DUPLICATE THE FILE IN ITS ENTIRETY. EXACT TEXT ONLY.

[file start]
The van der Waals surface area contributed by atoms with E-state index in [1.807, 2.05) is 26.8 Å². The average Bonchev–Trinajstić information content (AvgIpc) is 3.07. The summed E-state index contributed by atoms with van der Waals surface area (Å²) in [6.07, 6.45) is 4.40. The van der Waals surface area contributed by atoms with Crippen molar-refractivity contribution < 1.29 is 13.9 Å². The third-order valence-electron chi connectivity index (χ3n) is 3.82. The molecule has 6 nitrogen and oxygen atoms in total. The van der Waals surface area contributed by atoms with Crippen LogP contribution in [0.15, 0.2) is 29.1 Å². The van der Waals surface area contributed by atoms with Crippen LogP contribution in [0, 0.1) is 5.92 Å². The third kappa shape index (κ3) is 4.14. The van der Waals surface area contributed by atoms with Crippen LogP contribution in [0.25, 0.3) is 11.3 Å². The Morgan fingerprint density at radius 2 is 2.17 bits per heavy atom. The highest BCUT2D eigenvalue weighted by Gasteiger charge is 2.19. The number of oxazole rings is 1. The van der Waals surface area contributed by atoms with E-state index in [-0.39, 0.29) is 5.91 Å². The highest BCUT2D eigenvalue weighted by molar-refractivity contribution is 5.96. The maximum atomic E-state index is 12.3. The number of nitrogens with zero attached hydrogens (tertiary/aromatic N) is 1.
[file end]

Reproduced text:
The van der Waals surface area contributed by atoms with E-state index in [1.807, 2.05) is 26.8 Å². The average Bonchev–Trinajstić information content (AvgIpc) is 3.07. The summed E-state index contributed by atoms with van der Waals surface area (Å²) in [6.07, 6.45) is 4.40. The van der Waals surface area contributed by atoms with Crippen molar-refractivity contribution < 1.29 is 13.9 Å². The third-order valence-electron chi connectivity index (χ3n) is 3.82. The molecule has 6 nitrogen and oxygen atoms in total. The van der Waals surface area contributed by atoms with Crippen LogP contribution in [0.15, 0.2) is 29.1 Å². The van der Waals surface area contributed by atoms with Crippen LogP contribution in [0, 0.1) is 5.92 Å². The third kappa shape index (κ3) is 4.14. The van der Waals surface area contributed by atoms with Crippen LogP contribution in [0.25, 0.3) is 11.3 Å². The Morgan fingerprint density at radius 2 is 2.17 bits per heavy atom. The highest BCUT2D eigenvalue weighted by Gasteiger charge is 2.19. The number of oxazole rings is 1. The van der Waals surface area contributed by atoms with E-state index in [-0.39, 0.29) is 5.91 Å². The highest BCUT2D eigenvalue weighted by molar-refractivity contribution is 5.96. The maximum atomic E-state index is 12.3. The number of nitrogens with zero attached hydrogens (tertiary/aromatic N) is 1.